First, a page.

This photo comes from a time-lapse sequence taken by Gabriel Brammer from ESO just two days ago on 22 December 2011. Gabriel was finishing his night shift as support astronomer at the Paranal Observatory when the comet rose over the horizon just before dawn.
Credit: G. Brammer/ESO
A stunning comet that survived a recent brush with the sun is amazing astronomers again, this time in dazzling new photos captured just before sunrise over Chile.
The comet Lovejoy may not be the famed Star of Bethlehem, but it still provided a jaw-dropping sight for astronomer Gabriel Brammer, photographed the comet rising ahead of the sun on Dec. 22 at Paranal Observatory in Chile's high Atacama Desert.
Brammer is a support astronomer for the European Southern Observatory (ESO), which runs the Paranal facility. His time-lapse photos of comet Lovejoy show it rising ahead of the sun as the Paranal astronomers fire a laser beam, which serves as a guide star, into the sky. Our Milky Way galaxy and the moon are also visible in the images.
"On the last morning of my shift I tried to try catching it on camera before sunrise," Brammer said in a statement. "The tail of the comet was easily visible with the naked eye, and the combination of the crescent moon, comet, Milky Way and the laser guide star was nearly as impressive to the naked eye as it appears in the long-exposure photos."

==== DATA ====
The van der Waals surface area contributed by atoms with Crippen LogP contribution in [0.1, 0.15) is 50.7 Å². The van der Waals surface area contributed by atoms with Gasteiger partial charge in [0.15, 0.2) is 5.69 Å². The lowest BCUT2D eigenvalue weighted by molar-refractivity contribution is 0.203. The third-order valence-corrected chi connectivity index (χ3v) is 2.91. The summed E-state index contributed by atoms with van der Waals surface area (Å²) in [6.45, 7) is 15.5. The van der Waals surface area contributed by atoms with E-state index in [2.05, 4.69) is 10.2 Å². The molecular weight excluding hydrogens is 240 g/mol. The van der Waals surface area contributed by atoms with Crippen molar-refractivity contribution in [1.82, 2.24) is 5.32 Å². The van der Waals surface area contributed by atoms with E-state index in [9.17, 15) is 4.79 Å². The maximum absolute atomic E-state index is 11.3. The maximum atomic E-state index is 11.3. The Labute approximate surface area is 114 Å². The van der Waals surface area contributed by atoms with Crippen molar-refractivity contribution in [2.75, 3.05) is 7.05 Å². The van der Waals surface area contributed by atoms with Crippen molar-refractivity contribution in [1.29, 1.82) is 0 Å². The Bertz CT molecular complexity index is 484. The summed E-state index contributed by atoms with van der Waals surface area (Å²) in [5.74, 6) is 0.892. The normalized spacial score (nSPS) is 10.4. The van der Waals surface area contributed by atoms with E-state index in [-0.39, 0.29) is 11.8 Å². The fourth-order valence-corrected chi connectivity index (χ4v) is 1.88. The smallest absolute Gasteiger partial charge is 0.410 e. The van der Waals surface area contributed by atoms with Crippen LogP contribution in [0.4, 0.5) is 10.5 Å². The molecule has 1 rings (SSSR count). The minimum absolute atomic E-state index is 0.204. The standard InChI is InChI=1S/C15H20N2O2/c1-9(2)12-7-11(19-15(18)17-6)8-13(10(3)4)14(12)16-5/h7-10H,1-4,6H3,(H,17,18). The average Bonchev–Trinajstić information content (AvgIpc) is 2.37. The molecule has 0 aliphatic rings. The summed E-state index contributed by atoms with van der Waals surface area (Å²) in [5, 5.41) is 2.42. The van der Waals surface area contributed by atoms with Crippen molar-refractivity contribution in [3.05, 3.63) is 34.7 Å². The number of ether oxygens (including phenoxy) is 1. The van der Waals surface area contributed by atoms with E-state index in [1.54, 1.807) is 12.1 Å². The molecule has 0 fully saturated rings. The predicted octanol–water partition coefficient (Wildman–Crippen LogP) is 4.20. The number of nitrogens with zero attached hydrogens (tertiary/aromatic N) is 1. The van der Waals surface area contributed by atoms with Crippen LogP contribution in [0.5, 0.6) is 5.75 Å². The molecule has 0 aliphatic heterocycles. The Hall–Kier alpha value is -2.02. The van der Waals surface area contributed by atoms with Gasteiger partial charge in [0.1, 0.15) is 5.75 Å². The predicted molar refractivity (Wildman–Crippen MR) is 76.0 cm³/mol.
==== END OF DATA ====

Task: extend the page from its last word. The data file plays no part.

Brammer wasn't the only one to document comet Lovejoy's appearance over Chile. ESO optician Guillaume Blanchard captured a dazzling wide-angle view of the comet while skywatcher Yuri Beletsky photographed Lovejoy as it rose above Santiago de Chile. [Photos of Death-Defying Comet Lovejoy]
"For me this comet is a Christmas present to the people who will stay at Paranal over Christmas," Blanchard said.
Comet Lovejoy was discovered on Nov. 27 by Australian amateur astronomer Terry Lovejoy and quickly identified as a so-called Kreutz comet, a comet which flies on an orbit that swings extremely close to the sun. The comet was about 660 feet (200 meters) wide when it was first seen.
Astronomers initially expected the comet to be destroyed when it plunged through the sun's outer atmosphere on Dec. 15. But the comet defied all predictions and survived the encounter, despite coming within 87,000 miles (140,000 km) of the sun's surface.
Since then, comet Lovejoy has continued to provide spectacular views to skywatchers on Earth … and in space.
On Wednesday (Dec. 21), NASA astronaut Daniel Burbank was amazed to see the comet rising over a nighttime Earth from his vantage point on the International Space Station as it sailed 240 miles above Tasmania. Burbank, who currently commands the space station, snapped about 100 photos of the cosmic sight, which NASA later assembled into a time-lapse video of comet Lovejoy.
"When it disappeared behind the sun, I think astronomers thought it would not appear again, it would probably burn up," Burbank said in a NASA video. "But it's probably the most spectacular thing that you can imagine."
Comet Lovejoy is now headed away from the sun as it travels along its highly eccentric orbit, ESO officials said. It may return to Earth's night sky in the year 2325, when its orbit brings it back into the inner solar system, they added.